It must have been a pronouncement that was purely local in scope or was soon forgotten, having no apparent consequences for Mussolini’s or Hitler’s Catholic supporters. Action Française retorted that it was like a father telling his son to murder his mother. They refused and turned against the father. The Catholic Church had broken with its neo-conservative allies of its own volition, and temporarily, it was not so tainted with fascism. Many leaders of Action Française began their own fascist parties, while Maurras continued in charge of it, as unpredictable as ever, supporting Franco in Spain, but calling German and Italian fascism “the Islam of the north”. Even so, the policies he advocated all supported Hitler’s aims.

When Hitler occupied France, Maurras supported Marshal Philippe Petain as king of France, while Maurras was praised as the “most French Frenchman”. Before long he affirmed that Pius had been the saviour of France, and he was reconciled with the Church. After a lifetime of hating Germans, Maurras welcomed the defeat of France as a vindication of his ideas. The collaborationist Petain’s regime, run by men of Action Française, became the incarnation of the Maurrassian ideal regime—order, hierarchy and authority. From 1940-44, French Jews were denied their civil rights. Xavier Vallat, a Catholic member of Action Française, and the commissioner for Jewish affairs in the Vichy government, implementing Vichy’s anti-Jewish legislation, began sending French Jews to Auschwitz.

In the New Statesman, Carmen Callil suggests from the example of Maurras, that “mythologies about culture and intellect” can be deceiving. Thousands of his fellow citizens called Maurras “Le Maitre ”, but he “was a child, a dangerous child of his time”. The same might prove true of the modern US Master of intellectual fascism, Leo Strauss whose philosophy is often chillingly similar to Maurras’.

Attempts were made in Britain to seek Christian support for fascism. H G Wells in his booklet, Crux Ansata, written in 1943, highlights the position Christians were openly taking vis-a-vis fascism. A Christian organisation called the United Christian Front (UCF) had been formed and explained itself in a document of that name published in 1938. The United Christian Front sought to rally Christians against bolshevism. Whether you regard bolshevism as a Christian heresy or the evil empire of Satan, those who have most fanatically sought to destroy it have always turned out to be fascists. There is an exclusion principle in totalitarianism. Ultimately, no space is big enough for more than one of them. So it is that US and Jewish neo-cons have locked antlers with their opposite numbers in Islam.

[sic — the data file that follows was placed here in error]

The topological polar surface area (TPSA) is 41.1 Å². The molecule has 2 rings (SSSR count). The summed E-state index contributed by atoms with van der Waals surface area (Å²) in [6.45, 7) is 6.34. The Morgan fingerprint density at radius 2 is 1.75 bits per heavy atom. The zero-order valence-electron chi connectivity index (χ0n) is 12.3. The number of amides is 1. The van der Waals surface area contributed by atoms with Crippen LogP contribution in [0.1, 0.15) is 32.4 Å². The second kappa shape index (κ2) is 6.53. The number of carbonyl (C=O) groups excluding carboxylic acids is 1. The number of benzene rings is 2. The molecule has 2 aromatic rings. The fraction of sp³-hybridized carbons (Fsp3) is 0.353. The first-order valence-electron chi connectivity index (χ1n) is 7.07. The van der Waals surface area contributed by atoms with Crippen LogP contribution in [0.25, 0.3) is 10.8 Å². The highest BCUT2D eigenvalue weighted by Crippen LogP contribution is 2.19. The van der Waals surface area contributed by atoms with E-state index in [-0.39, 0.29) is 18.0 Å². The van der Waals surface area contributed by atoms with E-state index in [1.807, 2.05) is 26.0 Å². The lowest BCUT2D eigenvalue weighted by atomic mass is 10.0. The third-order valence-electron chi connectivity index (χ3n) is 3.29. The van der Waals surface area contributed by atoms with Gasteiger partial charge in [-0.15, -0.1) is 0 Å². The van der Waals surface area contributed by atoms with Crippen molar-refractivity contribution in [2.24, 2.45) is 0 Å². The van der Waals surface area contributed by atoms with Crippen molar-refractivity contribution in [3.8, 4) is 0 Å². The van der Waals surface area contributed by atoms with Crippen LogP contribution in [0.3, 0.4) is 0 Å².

Among UCF luminaries was the leader of the British fascists, called Blackshirts, Oswald Mosley. At the onset of hostilities, Mosley was interned for obvious reasons, but, interestingly, the chairman of the United Christian Front, Captain Archibald Ramsey was interned with him! Another of its leaders, its treasurer, Sir Henry Lunn described Franco, the fascist dictator of Spain, as “a Christian gentleman”. Franco was such a Christian that he set his Moroccan soldiers, mainly Moslems, against the supporters of the properly elected republican parties of Spain, mainly Christians, and turned Spain fascist for a generation.

Also among its members were Pius XII and Charles de Gaulle. When he was in exile in Britian, de Gaulle used the Special Operations Executive (SOE), meant to conduct covert operations behind enemy lines, to have his political opponents assassinated. Naturally, no one was allowed to know this. Some history is secret. Among the aims of the UCF, Wells says, was to “drive every honest teacher of history or science out of our schools”. In its place could be put the dishonest non-history and non-science of the bible to return the world to the dark ages when serfs knew their place.

Enemies of the Enlightenment – Joseph de Maistre (Isaiah Berlin 1965)

Done in 60 Seconds Charles Maurras

The Rise of Oswald Mosley & British Fascism 1932-34

Hitler and the Roman Catholic Church